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Arterioscler Thromb Vasc Biol. 2003 May 1;23(5):776-82. Epub 2003 Mar 13.

NAD(P)H oxidase mediates angiotensin II-induced vascular macrophage infiltration and medial hypertrophy.

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Hypertension and Vascular Research Division and the Biostatistics Department, Henry Ford Hospital, 2799 West Grand Blvd, Detroit, Mich 48202-2689, USA.



Our preliminary data suggested that angiotensin II (Ang II)-induced reactive oxygen species are involved in intercellular adhesion molecule-1 (ICAM-1) expression and leukocyte infiltration in the rat thoracic aorta. Other reports demonstrating reactive oxygen species-induced cell growth suggested a potential role of NAD(P)H oxidase in vascular hypertrophy. In the present study, we postulate that NAD(P)H oxidase is functionally involved in Ang II-induced ICAM-1 expression, macrophage infiltration, and vascular growth, and that oxidase inhibition attenuates these processes independently of a reduction in blood pressure.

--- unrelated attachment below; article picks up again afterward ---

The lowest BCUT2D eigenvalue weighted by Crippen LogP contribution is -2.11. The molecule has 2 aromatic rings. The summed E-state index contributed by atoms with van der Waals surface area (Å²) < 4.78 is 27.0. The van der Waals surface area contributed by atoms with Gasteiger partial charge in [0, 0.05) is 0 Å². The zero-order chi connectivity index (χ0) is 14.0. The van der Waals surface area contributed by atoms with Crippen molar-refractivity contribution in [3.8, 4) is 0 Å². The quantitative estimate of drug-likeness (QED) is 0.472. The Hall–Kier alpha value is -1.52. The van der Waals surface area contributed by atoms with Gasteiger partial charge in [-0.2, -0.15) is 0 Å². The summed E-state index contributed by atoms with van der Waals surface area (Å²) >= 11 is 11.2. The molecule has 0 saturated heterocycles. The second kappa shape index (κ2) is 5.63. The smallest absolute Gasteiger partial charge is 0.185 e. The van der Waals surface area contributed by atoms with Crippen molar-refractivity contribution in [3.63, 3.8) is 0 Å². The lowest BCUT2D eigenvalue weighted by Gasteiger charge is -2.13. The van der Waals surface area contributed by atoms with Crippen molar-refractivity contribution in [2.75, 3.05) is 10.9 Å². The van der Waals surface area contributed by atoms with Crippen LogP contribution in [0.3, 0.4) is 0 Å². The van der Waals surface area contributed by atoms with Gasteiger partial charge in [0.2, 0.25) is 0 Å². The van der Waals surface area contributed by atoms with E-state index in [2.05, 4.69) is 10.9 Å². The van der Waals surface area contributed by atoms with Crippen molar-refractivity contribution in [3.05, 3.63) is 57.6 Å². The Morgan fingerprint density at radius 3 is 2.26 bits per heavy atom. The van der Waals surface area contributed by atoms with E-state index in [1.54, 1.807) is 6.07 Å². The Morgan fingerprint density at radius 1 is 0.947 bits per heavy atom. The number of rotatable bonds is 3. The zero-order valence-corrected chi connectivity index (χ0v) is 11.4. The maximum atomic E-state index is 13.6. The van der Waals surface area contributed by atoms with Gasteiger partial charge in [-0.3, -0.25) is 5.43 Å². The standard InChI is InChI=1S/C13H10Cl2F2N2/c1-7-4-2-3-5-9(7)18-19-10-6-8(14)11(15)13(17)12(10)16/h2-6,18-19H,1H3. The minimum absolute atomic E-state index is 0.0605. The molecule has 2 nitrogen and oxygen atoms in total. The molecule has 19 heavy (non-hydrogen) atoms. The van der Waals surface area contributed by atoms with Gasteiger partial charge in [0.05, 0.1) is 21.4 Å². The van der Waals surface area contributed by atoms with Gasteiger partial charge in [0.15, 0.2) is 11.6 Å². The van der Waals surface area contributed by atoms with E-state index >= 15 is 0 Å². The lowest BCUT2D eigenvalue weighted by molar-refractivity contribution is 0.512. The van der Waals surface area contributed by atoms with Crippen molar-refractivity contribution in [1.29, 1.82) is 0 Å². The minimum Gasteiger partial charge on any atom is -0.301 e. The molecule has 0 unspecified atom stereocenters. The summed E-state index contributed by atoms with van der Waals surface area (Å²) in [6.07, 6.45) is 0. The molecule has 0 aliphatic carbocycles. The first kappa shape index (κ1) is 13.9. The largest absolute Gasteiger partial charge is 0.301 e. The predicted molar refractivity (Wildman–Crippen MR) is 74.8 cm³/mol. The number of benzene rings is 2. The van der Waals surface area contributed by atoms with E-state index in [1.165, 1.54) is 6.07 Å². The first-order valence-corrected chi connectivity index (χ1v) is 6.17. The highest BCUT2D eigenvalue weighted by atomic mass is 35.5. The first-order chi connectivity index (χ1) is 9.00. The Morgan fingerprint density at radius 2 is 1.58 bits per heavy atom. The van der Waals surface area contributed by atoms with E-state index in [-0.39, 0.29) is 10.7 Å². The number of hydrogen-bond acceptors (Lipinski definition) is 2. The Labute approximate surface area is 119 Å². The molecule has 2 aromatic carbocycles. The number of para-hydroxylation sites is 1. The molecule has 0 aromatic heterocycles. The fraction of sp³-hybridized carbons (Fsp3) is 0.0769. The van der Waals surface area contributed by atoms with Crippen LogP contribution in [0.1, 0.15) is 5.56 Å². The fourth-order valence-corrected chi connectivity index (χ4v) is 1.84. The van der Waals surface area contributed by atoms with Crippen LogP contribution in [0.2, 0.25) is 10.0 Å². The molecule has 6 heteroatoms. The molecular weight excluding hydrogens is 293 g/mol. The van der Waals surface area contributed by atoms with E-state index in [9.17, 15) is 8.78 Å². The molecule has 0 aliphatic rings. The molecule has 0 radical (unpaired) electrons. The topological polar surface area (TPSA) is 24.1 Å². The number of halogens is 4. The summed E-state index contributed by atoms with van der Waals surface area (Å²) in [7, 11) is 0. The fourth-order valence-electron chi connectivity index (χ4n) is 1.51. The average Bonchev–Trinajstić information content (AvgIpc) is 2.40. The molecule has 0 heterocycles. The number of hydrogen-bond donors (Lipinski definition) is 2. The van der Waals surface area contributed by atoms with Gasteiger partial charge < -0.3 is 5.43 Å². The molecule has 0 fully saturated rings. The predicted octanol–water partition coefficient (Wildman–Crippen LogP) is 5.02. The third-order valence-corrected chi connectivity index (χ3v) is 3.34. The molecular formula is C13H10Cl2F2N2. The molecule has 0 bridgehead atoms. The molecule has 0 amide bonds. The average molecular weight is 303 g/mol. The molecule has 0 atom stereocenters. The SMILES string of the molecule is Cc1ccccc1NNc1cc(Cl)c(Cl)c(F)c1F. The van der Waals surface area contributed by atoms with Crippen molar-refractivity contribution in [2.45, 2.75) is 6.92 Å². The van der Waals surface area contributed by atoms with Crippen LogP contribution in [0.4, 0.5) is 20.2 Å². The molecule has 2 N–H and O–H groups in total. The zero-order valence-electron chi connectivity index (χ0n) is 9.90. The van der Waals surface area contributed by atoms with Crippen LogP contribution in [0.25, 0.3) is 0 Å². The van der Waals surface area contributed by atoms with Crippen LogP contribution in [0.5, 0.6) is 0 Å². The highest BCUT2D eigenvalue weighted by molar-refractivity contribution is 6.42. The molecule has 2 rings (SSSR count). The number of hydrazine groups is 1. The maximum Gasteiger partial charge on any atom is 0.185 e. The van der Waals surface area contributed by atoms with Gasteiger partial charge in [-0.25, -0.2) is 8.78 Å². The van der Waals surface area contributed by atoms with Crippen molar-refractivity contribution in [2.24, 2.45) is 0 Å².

Rats were infused subcutaneously with vehicle or Ang II (750 microg/kg per day) for 1 week in the presence or absence of gp91 docking sequence (gp91ds)-tat peptide (1 mg/kg per day), a cell-permeant inhibitor of NAD(P)H oxidase. Immunohistochemical staining for ICAM-1 and ED1, a marker of monocytes and macrophages, showed that both were markedly increased with Ang II compared with vehicle and were reduced in rats receiving Ang II plus gp91ds-tat. This effect was accompanied by an Ang II-induced increase in medial hypertrophy that was attenuated by coinfusion of gp91ds-tat; however, gp91ds-tat had no effect on blood pressure.


Ang II-enhanced NAD(P)H oxidase plays a role in the induction of ICAM-1 expression, leukocyte infiltration, and vascular hypertrophy, acting independently of changes in blood pressure.

[Indexed for MEDLINE]

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